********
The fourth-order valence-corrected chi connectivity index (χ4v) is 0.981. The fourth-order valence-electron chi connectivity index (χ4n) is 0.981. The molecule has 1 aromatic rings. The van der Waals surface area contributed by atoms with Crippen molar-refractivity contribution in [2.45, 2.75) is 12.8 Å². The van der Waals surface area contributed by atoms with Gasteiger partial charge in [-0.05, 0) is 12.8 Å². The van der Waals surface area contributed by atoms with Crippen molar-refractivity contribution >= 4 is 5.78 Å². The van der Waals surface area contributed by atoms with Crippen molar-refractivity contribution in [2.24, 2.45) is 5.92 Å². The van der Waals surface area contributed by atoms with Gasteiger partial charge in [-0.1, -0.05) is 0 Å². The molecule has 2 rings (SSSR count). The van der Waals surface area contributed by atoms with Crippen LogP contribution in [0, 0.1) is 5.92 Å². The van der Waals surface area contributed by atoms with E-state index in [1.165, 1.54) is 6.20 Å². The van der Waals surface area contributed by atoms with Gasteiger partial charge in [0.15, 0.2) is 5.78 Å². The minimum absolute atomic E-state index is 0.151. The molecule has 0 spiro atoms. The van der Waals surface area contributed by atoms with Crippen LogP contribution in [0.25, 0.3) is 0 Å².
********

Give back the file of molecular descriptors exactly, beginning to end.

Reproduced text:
The fourth-order valence-corrected chi connectivity index (χ4v) is 0.981. The fourth-order valence-electron chi connectivity index (χ4n) is 0.981. The molecule has 1 aromatic rings. The van der Waals surface area contributed by atoms with Crippen molar-refractivity contribution in [2.45, 2.75) is 12.8 Å². The van der Waals surface area contributed by atoms with Gasteiger partial charge in [-0.05, 0) is 12.8 Å². The van der Waals surface area contributed by atoms with Crippen molar-refractivity contribution >= 4 is 5.78 Å². The van der Waals surface area contributed by atoms with Crippen molar-refractivity contribution in [2.24, 2.45) is 5.92 Å². The van der Waals surface area contributed by atoms with Gasteiger partial charge in [-0.1, -0.05) is 0 Å². The molecule has 2 rings (SSSR count). The van der Waals surface area contributed by atoms with Crippen LogP contribution in [0, 0.1) is 5.92 Å². The van der Waals surface area contributed by atoms with E-state index in [1.165, 1.54) is 6.20 Å². The van der Waals surface area contributed by atoms with Gasteiger partial charge in [0.15, 0.2) is 5.78 Å². The minimum absolute atomic E-state index is 0.151. The molecule has 0 spiro atoms. The van der Waals surface area contributed by atoms with Crippen LogP contribution in [0.25, 0.3) is 0 Å².